Pádraic Brady dropped an email offering his thoughts on the direction of ZF2’s View which hadn’t seen huge feedback on the Wiki. The short version was that Zend_View was a God Class, View Helpers were confusing, integration needed improvement and templates needed additional control over layouts/placeholders. He suggested a couple of steps including elimination of the ViewRenderer helper, the replacement of View Helpers with a Controller oriented entity referred to as a “Cell”, ensuring the base template of a View had greater control over the rendering process and reiterated previously agreed changes. Marc Bennewitz added several additional concerns and posted a discussion he had with Matthew on the Zend\View\Variables class. Matthew responded with a number of points including keeping the barrier to entry low, recognising all Views are not HTML, and other areas for consideration. Nice to see everything in one place for discussion.
Short version: Not much in the way of disagreement. Seems like a topic that just needs sufficient code for someone to run off and write some proposals.
Proposal: Don’t implement BC requirement until ZF 2.1
Rob Allen emailed a proposal suggesting that backwards compatibility be deferred as a requirement until ZF 2.1. His reasoning focuses on the experience with ZF 1.0 where the frozen compatibility hurt ZF 1.x more than it helped. The proposal was quickly seconded by Ryan Mauger, Anthony Shireman, Rob Zienert (on condition of communicating this clearly to users), and H. Hatfield. Opposing views were aired by Till Klampaeckel on the grounds of keeping migrations between versions simpler. Tomáš Fejfar commented on this being a psychological proposal to increase adoption and raise feedback before the API is finally frozen. Matthew Weier O’Phinney noted his agreement that bigger features were required to increase early adoption.
Bradley Holt took the opportunity to propose alternative version/release strategies setting the context for the rest of the debate to date. His two points were to a) utilise an odd/even version system where odd numbered minor releases were considered betas and even numbered considered stable, similar to how the Apache HTTP server does things, and b) increase the pace of major releases to shorten the period between allowable compatibility breaks and speed up rolling out such improvements. The debate suggested Rob Allen would agree to faster major releases.
Short version: Implementing BC may be necessary. Might be better to shorten the release cycle and roll out compatibility breaking changes more regularly.
Proposal: Shorter Release Cycle for Major Versions
On the back of the previous topic, Bradley Holt elaborated on a proposal for shortening the release cycle for major versions. Pádraic Brady responded in agreement noting that by the time ZF2 was released, there was a possibility that PHP 5.4 with potentially advantageous features would be well on the way to a 2012 release. Based on this he suggested that ZF3 development could be executed quickly with a release date no later than end of 2012 (i.e. 18 months away) with a maximum allowed period of 2 years. Kevin McArthur inquired into a reasonable minimum period before major releases but this seems to the number needing more discussion. There has been no input from the Zend guys to date so this remains up in the air.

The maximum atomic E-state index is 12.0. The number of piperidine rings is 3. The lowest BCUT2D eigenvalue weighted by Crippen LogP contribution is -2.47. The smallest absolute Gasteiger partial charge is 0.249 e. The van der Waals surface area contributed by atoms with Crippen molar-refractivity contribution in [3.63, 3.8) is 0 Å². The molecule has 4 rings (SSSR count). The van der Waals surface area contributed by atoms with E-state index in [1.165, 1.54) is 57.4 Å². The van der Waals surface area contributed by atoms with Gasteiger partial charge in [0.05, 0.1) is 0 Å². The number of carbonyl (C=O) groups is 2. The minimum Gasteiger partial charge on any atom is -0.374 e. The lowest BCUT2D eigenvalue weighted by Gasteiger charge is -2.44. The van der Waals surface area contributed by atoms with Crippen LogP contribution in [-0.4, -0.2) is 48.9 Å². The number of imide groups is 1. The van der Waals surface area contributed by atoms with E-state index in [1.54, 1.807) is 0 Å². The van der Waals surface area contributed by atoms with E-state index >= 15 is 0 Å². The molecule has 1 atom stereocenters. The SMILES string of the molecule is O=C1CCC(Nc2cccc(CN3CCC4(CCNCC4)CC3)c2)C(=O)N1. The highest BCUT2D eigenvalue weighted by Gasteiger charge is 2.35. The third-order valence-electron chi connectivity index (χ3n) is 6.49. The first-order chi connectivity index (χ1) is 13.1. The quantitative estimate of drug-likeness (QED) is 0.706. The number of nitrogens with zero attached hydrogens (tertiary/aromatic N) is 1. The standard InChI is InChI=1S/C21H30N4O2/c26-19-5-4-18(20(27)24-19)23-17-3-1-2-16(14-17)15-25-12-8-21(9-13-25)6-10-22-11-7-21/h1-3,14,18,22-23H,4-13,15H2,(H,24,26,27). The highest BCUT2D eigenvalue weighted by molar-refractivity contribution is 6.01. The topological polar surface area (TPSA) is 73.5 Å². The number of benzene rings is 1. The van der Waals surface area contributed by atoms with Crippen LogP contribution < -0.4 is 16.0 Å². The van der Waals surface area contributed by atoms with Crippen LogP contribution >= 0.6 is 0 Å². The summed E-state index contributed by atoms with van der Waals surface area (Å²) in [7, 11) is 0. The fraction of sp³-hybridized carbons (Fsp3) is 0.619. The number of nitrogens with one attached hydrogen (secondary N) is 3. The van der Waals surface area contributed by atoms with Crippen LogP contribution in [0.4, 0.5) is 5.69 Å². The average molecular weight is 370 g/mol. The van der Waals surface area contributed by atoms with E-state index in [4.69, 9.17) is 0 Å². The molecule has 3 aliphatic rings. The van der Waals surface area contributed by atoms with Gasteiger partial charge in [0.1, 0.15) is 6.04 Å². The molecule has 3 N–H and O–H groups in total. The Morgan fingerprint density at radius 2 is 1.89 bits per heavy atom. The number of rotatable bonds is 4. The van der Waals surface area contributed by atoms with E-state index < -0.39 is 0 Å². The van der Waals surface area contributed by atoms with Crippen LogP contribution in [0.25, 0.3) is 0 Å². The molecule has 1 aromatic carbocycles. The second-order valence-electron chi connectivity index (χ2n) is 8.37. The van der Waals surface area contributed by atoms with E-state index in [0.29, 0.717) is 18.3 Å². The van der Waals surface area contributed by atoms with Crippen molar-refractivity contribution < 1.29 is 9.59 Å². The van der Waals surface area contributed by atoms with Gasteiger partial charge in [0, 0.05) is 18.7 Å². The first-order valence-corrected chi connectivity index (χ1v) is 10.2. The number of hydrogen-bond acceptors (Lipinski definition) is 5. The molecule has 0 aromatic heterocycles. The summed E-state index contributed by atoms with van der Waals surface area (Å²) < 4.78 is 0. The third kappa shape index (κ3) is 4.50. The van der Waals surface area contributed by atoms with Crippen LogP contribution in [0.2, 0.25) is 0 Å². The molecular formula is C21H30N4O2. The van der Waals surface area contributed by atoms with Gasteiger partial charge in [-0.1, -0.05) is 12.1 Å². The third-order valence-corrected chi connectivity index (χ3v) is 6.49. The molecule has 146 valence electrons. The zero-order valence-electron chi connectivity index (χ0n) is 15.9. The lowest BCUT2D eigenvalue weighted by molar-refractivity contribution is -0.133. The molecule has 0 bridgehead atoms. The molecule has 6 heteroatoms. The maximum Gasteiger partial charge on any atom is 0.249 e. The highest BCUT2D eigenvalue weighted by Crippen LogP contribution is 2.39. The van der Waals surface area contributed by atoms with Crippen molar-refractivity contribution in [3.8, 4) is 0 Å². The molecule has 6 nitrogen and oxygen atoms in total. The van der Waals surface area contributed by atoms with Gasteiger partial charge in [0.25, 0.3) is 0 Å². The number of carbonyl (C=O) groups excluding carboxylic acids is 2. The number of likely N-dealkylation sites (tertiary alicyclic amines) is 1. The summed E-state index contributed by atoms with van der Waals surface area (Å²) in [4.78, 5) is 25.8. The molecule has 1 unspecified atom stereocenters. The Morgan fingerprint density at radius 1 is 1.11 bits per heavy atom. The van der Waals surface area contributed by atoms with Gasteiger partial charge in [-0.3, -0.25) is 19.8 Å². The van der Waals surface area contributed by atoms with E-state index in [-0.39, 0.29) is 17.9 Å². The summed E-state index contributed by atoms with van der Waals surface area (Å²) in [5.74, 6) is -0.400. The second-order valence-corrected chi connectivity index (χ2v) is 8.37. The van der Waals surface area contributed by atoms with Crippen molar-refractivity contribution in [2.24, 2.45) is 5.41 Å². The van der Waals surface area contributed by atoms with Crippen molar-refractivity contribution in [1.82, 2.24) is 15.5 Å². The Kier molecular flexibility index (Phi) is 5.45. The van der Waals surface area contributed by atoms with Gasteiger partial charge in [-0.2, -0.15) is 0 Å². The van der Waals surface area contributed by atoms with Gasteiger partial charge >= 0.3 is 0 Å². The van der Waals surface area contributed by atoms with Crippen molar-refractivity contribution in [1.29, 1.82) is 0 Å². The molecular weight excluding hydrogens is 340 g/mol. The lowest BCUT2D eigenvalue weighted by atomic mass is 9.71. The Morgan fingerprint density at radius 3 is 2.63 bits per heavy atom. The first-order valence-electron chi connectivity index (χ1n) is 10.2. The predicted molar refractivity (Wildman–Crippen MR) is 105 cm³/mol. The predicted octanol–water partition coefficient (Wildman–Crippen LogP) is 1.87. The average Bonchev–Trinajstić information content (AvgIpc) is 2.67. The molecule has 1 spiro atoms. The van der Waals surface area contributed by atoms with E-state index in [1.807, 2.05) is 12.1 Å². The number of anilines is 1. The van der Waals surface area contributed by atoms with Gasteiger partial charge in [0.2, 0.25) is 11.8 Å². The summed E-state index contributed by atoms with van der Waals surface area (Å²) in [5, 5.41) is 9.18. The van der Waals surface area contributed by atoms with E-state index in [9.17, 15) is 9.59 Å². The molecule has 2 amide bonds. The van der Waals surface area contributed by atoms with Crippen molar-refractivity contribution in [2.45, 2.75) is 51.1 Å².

Short version: We want ZF3 relatively quickly and not in 4-5 years time.
Encouraging Usage of ZF 2.0 Beta
Another discussion opener from Bradley Holt. Bradley suggested an extended beta period, a communication campaign, treating all betas as regular GA releases and highlight applications build on ZF2 to encourage uptake. Kevin McArthur reiterated the need to maintain current versioning and noted his agreement to shortening the major version release cycle and having an extended alpha/beta period. Alessandro Pellizzari emailed in his thoughts from the perspective of a user and the difficulties that currently exist with checking the status of any one ZF2 component. Derek Miranda voiced his agreement with Alessandro’s thoughts.
Short version: Maybe we need a beta first?
New dev snapshot released
On the back of the work going into Zend\DI, Matthew announced the release of a new development snapshot for testing and feedback. Ralph Schindler subsequently posted links to Zend\DI examples. Feedback is ongoing. Anyone is free to check it out and offer some opinion!
Short version: Isn’t that short enough?
For those of you wondering where to go and track the inner thoughts of the Zend Framework developers, you can join us on the zf-contributors mailing list (available on Nabble here) or on IRC channel #zftalk.dev on Freenode.net. Until next time, remember, coffee + cat = bad.
|Print article||This entry was posted by padraic on June 27, 2011 at 7:12 pm, and is filed under PHP General, Zend Framework. Follow any responses to this post through RSS 2.0. You can leave a response or trackback from your own site.|